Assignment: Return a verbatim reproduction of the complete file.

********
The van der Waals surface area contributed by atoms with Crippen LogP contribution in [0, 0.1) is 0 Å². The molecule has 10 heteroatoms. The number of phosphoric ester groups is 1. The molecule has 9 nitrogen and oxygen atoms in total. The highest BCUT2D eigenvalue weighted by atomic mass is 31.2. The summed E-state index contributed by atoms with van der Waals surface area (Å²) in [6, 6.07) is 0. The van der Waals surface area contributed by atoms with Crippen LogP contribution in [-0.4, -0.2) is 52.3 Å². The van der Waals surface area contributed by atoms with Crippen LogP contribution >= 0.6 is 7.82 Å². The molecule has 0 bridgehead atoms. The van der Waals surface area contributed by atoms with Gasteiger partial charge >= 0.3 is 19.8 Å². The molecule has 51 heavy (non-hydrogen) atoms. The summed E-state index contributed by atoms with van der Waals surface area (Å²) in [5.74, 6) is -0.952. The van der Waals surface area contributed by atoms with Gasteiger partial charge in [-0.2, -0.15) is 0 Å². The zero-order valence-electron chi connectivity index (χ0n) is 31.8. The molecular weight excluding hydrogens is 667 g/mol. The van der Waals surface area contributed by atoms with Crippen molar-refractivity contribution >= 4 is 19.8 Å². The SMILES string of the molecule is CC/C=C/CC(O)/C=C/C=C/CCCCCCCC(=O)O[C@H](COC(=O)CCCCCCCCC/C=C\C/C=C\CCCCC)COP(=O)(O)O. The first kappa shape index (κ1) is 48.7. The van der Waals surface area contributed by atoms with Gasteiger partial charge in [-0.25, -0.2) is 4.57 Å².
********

The van der Waals surface area contributed by atoms with Crippen LogP contribution in [0, 0.1) is 0 Å². The molecule has 10 heteroatoms. The number of phosphoric ester groups is 1. The molecule has 9 nitrogen and oxygen atoms in total. The highest BCUT2D eigenvalue weighted by atomic mass is 31.2. The summed E-state index contributed by atoms with van der Waals surface area (Å²) in [6, 6.07) is 0. The van der Waals surface area contributed by atoms with Crippen LogP contribution in [-0.4, -0.2) is 52.3 Å². The van der Waals surface area contributed by atoms with Crippen LogP contribution >= 0.6 is 7.82 Å². The molecule has 0 bridgehead atoms. The van der Waals surface area contributed by atoms with Gasteiger partial charge >= 0.3 is 19.8 Å². The molecule has 51 heavy (non-hydrogen) atoms. The summed E-state index contributed by atoms with van der Waals surface area (Å²) in [5.74, 6) is -0.952. The van der Waals surface area contributed by atoms with Gasteiger partial charge in [-0.2, -0.15) is 0 Å². The zero-order valence-electron chi connectivity index (χ0n) is 31.8. The molecular weight excluding hydrogens is 667 g/mol. The van der Waals surface area contributed by atoms with Crippen molar-refractivity contribution >= 4 is 19.8 Å². The SMILES string of the molecule is CC/C=C/CC(O)/C=C/C=C/CCCCCCCC(=O)O[C@H](COC(=O)CCCCCCCCC/C=C\C/C=C\CCCCC)COP(=O)(O)O. The first kappa shape index (κ1) is 48.7. The van der Waals surface area contributed by atoms with Gasteiger partial charge in [-0.25, -0.2) is 4.57 Å².